If this is the end of the pandemic, do I still need to get vaccinated or boosted?
Yes. This virus is not going to go away completely. It is likely to be a persistent nuisance. And by nuisance, it may kill 50-100,000 people annually once endemic. If your goal in life is to take minimal risks for maximal benefit, vaccines are for you. Need some excitement trying to earn your Darwin Award. Your body, your choice.
How often are we going to have to boost?
Unless the risk from the vaccine changes, who cares. Poke me every five months if needed. I want to live to be 100, if I can do so while healthy. Cent’Anni! Currently, there is no known answer for need to boost multiple times yet. There is gray area on the topic of boosting in general (more on that in a bit). We get lifelong immunity from a smallpox vaccine, a couple of doses of MMR vaccine, four doses of polio vaccine. We need boosters annually for influenza, every five years if in certain risk categories for pneumococcus, and every ten years for tetanus and pertussis. Science will provide the answers regarding covid vaccine boosters in all good time.
The data of who is hospitalized will be our guide. If vaccinated, how many doses and when were they vaccinated? How old are they? It may be that elderly need it yearly, middle aged folks once every five years, and kids twice until older. We simply do not know yet. We must continue to collect data and make educated recommendations. Until then, make boosters available to those that want them.
How should society approach access those that choose not to vaccinate?
Depends on what type of risk they expose others to.
We, as a society have set the expectation that those who prepare our food wash their hands prior and wear gloves when doing so. We similarly expect barbers to sterilize, or use a fresh blade, when they shave a client. We mandate all sorts of protections in this country where appropriate. This is not a new concept.
I think it is fair to expect healthcare workers to be vaccinated. You do not expect to contract illness from your providers. I think the client (ie: patient) has the right to expect such. Same with nursing home workers. What other industries? Tough question to answer. Ultimately that answer may change based on what we learn from the initial decisions we make. Again, we must be open to reassessments as we gain data/knowledge.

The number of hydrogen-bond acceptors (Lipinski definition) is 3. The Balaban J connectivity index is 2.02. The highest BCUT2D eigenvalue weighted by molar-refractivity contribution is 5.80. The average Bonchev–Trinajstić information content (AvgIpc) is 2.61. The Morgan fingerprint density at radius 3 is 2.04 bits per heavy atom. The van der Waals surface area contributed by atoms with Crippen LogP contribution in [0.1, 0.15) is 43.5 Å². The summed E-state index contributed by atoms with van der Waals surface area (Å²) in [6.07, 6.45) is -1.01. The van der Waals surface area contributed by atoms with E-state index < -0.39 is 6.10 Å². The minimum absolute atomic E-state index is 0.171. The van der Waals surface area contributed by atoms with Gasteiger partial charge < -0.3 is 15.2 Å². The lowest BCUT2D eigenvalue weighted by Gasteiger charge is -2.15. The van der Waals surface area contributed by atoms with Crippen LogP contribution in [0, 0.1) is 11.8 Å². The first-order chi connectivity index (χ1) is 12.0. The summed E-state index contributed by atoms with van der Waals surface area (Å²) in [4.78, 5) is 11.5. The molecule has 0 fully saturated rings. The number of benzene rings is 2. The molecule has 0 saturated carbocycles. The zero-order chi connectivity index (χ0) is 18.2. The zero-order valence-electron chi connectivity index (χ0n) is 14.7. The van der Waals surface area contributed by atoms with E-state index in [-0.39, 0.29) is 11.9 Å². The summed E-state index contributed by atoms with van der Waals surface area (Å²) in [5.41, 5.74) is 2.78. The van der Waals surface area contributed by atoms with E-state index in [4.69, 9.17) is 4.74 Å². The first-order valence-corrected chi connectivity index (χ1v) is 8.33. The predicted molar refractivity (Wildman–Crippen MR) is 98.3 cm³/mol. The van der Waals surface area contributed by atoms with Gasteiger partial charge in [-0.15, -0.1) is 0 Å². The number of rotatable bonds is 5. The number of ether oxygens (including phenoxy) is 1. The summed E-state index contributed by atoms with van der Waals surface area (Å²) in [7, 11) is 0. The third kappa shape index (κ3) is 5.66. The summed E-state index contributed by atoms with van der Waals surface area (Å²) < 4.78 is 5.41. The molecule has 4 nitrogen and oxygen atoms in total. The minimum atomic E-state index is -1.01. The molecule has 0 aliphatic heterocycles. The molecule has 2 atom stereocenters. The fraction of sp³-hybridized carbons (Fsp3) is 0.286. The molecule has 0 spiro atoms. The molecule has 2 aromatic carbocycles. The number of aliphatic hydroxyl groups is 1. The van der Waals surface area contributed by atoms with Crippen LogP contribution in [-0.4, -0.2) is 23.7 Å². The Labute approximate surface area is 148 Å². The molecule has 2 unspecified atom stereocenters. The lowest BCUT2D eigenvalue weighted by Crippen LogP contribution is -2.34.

I also think it is fair for a private business to decide how they wish to conduct business. A vegan restaurant does not need to serve meat. You get to choose who to patronize. They get to decide the rules of their business. Not vaccinated should not be considered discrimination if not permitted into a private establishment. You may be fine with the risk. They may choose to cater to those who are not. Their body, their choice. It works both ways.
Public spaces – enter at your own risk. That applies to all in a land with no mandates. And why there is a niche for private businesses to cater to vaccinated only.
How should we approach the costs of decisions not to vaccinate?
If you smoke cigarettes, have fun getting life insurance. What about vaccinations? Insurance companies are a business be they private or public. If private they seek profits, if public they just raise taxes or screw someone else out of proper care to balance costs. If you want to take on that additional risk, great, but there is a cost to it, and you should bear it. I should not have to be financially impacted by your decision making. Same for all types of preventative medicine: this includes well care visits, flu vaccines, colonoscopies, mammograms, etc. Differential risk based on choice yields differential cost based on those same choices.
Will the covid vaccine be mandated for schools?
I am betting they do, but should they? Are the kids high risk? Nope. Have we mandated flu vaccines? Not universally, but in some areas, they have. Since kids are at higher risk for bad outcomes from the flu, we need to decide our pain point – admit both or neither to the schedule. As before, is the mandate really about the kids anyways?
These are going to be very hard to prove necessary due to their low overall risk. My opinion – don’t go there unless there is data to show you need to. This ultimately goes for all ages.
Don’t confuse “not harmful” with beneficial. Don’t confuse beneficial with recommended. You may elect to make something not harmful available to all. You should make something beneficial available. You make something recommended when there are significant benefits to be had. Of course the definition of “significant” can be debated. We have been operating with war time rules. Now that the smoke is clearing, the data collection must continue, with ongoing analysis of real endpoints (such as prevention of negative outcomes). Recommendations follow from that analysis.
As mandates pertains to children – the data underlying them must apply to children. You do not get to use them as a means to an end. An example of such would be not mandating a teacher to be vaccinated, but mandating the student with the goal of protecting said teacher.